With the ocean facing many challenges, from pollution to declining fisheries to climate change, some issues inevitably go overlooked until their ripple effects become too large to ignore. After years of seeming insignificance, the introduction of lionfish (Pterois volitans/miles) to the western Atlantic Ocean has exploded into one such issue. Fisheries managers, marine scientists, and resource users are now addressing the impacts of lionfish invasion, as well as investigating novel population control methods to reduce further damage.
Lionfish are native to the South Pacific and Indian Oceans, and their Atlantic invasion probably began in the 1980s or 1990s as a result of Florida aquarium releases, although the exact way this occurred remains unknown. Both institutional and home aquariums could have contributed with a mixture of intentional and accidental releases. Many marine species have been introduced in this way over the years, and aquariums commonly keep lionfish as specimens. Other means of introduction such as intentional stocking or ballast water releases seem unlikely based on current evidence. Once lionfish gained a foothold off the Florida coast, they spread eastward to Bermuda and northward to North Carolina by way of ocean currents. They rapidly dispersed throughout the Caribbean region as well. With few predators to control their populations, lionfish could easily colonize new areas. As of 2014, lionfish had reached the Gulf of Mexico.
For many years, aquarium releases were not considered a significant issue for marine ecosystems; however, the lionfish invasion is providing good reason to think otherwise. Accurate estimation of lionfish populations has been difficult to achieve in many areas, but increasing public awareness is helping with this issue. The Bahamas are probably the most extensively studied region for lionfish invasion. A recent study found that lionfish abundance grew rapidly here between 2008 and 2010, increasing from 23% to almost 40% of overall predator biomass in the researched coral reef ecosystems. Coral reef ecosystems probably have the most to lose from lionfish invasion, as they are sensitive and already under a variety of stresses.
Lionfish have voracious appetites, so they can dramatically alter the community structure of an invaded area. They outcompete many native reef fish and reduce the abundance of forager species such as bicolor damselfish (Stegastes partitus) and striped parrotfish (Scarus iserti), creating cascading effects throughout the food web. If lionfish predation decreases herbivorous fish populations too much, it can increase algal growth, which has been seen in the Gulf of Mexico. Commercial and recreational fishing efforts may reduce lionfish populations in some places, but also run the risk of further damaging sensitive ecosystems through harvesting activities that could result in unintended native species losses.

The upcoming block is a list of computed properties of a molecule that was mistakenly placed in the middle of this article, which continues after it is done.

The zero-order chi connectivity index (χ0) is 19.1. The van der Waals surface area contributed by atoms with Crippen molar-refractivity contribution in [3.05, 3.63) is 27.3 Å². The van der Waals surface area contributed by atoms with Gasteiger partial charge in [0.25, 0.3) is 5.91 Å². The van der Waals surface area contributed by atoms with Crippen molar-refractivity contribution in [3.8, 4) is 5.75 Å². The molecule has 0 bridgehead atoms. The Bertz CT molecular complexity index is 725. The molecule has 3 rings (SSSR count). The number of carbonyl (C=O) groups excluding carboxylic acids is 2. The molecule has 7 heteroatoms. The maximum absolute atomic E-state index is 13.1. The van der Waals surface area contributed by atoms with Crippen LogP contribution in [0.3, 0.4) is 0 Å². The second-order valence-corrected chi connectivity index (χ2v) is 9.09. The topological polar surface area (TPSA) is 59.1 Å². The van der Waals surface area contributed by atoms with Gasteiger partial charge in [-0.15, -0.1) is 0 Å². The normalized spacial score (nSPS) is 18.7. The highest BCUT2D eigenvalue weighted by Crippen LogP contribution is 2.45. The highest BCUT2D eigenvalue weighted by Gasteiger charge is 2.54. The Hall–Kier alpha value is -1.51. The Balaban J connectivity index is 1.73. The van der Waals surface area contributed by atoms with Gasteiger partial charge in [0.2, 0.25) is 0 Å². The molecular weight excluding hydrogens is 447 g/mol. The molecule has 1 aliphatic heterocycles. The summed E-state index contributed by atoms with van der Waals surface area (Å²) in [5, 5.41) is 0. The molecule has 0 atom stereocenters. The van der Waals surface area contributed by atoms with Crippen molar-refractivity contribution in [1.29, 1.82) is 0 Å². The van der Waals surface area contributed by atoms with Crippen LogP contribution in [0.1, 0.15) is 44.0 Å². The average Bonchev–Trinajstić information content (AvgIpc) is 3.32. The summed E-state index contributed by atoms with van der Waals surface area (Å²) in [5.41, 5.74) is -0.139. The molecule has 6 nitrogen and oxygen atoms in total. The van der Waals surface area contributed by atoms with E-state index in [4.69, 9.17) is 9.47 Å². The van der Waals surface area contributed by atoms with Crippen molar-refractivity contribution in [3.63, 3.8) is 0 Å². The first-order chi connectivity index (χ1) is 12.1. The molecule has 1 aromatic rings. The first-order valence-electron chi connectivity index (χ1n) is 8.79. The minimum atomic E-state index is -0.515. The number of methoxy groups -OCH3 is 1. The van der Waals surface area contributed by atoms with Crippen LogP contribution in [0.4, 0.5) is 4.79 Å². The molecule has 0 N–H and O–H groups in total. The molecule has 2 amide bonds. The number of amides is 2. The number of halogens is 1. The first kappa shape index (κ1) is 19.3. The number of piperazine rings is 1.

A variety of economic consequences are also associated with lionfish invasion, many stemming from ecological impacts. For instance, lionfish competition could hamper restocking efforts of the Snapper-Grouper Complex, an economically important group of fishes in the Caribbean region – including snappers, groupers, tilefishes, and porgies among others – that feed on the same prey as lionfish. This group has been heavily exploited for recreation and commercial fishing, possibly allowing lionfish to take over their vacated niche in many reef ecosystems. Once lionfish have established themselves, it could become very difficult to recover the Snapper-Grouper Complex, with consequences for the Caribbean fishing industry.
On the upside, implementing tournaments and other organized events has recently proven successful for harvesting lionfish, often with the help of volunteer divers. Armed with hand nets and spears, volunteers can remove lionfish from sensitive ecosystems, and collected fish are often examined for research purposes. These harvested fish are also dished up in local restaurants as fillets with potatoes or pasta, helping to sustain the Caribbean economy. From 2009 to 2014, volunteer divers submitted almost 5,000 lionfish in Bonaire. Lionfish hunting tournaments also provide an effective mechanism for removal and local economic development. Participant expenditures can range from $5,000 to $60,000 per tournament in Florida and the Bahamas. In Curaçao, tournaments in 2012 and 2013 bagged 1,000–2,400 lionfish apiece, while culling tournaments in Belizean reefs removed over 8,000 lionfish between 2010 and 2016, demonstrating the potential for recreational fishers to supplement removal. While it may be near impossible to completely remove lionfish from the western Atlantic Ocean at this point, culling might help keep them at a controllable level while contributing to regional economies – and some novel recipes.